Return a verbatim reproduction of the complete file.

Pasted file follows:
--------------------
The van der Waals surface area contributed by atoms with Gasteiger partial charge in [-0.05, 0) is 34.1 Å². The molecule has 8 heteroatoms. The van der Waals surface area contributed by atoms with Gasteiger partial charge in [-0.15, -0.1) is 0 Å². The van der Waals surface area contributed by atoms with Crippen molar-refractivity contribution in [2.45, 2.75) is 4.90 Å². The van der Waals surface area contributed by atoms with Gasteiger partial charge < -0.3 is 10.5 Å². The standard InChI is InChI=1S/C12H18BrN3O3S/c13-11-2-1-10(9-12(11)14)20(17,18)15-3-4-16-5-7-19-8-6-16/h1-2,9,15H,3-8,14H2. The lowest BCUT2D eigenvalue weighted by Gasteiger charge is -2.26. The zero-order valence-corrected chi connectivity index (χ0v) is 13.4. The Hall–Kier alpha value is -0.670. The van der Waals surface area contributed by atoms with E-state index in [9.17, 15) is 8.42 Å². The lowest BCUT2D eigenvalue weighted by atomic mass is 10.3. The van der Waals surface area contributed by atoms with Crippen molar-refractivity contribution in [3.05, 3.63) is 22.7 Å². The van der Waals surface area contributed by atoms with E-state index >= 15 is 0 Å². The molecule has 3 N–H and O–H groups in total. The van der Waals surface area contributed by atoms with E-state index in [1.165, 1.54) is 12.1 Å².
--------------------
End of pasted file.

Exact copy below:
The van der Waals surface area contributed by atoms with Gasteiger partial charge in [-0.05, 0) is 34.1 Å². The molecule has 8 heteroatoms. The van der Waals surface area contributed by atoms with Gasteiger partial charge in [-0.15, -0.1) is 0 Å². The van der Waals surface area contributed by atoms with Crippen molar-refractivity contribution in [2.45, 2.75) is 4.90 Å². The van der Waals surface area contributed by atoms with Gasteiger partial charge < -0.3 is 10.5 Å². The standard InChI is InChI=1S/C12H18BrN3O3S/c13-11-2-1-10(9-12(11)14)20(17,18)15-3-4-16-5-7-19-8-6-16/h1-2,9,15H,3-8,14H2. The lowest BCUT2D eigenvalue weighted by Gasteiger charge is -2.26. The zero-order valence-corrected chi connectivity index (χ0v) is 13.4. The Hall–Kier alpha value is -0.670. The van der Waals surface area contributed by atoms with E-state index in [9.17, 15) is 8.42 Å². The lowest BCUT2D eigenvalue weighted by atomic mass is 10.3. The van der Waals surface area contributed by atoms with Crippen molar-refractivity contribution in [3.05, 3.63) is 22.7 Å². The van der Waals surface area contributed by atoms with E-state index >= 15 is 0 Å². The molecule has 3 N–H and O–H groups in total. The van der Waals surface area contributed by atoms with E-state index in [1.165, 1.54) is 12.1 Å².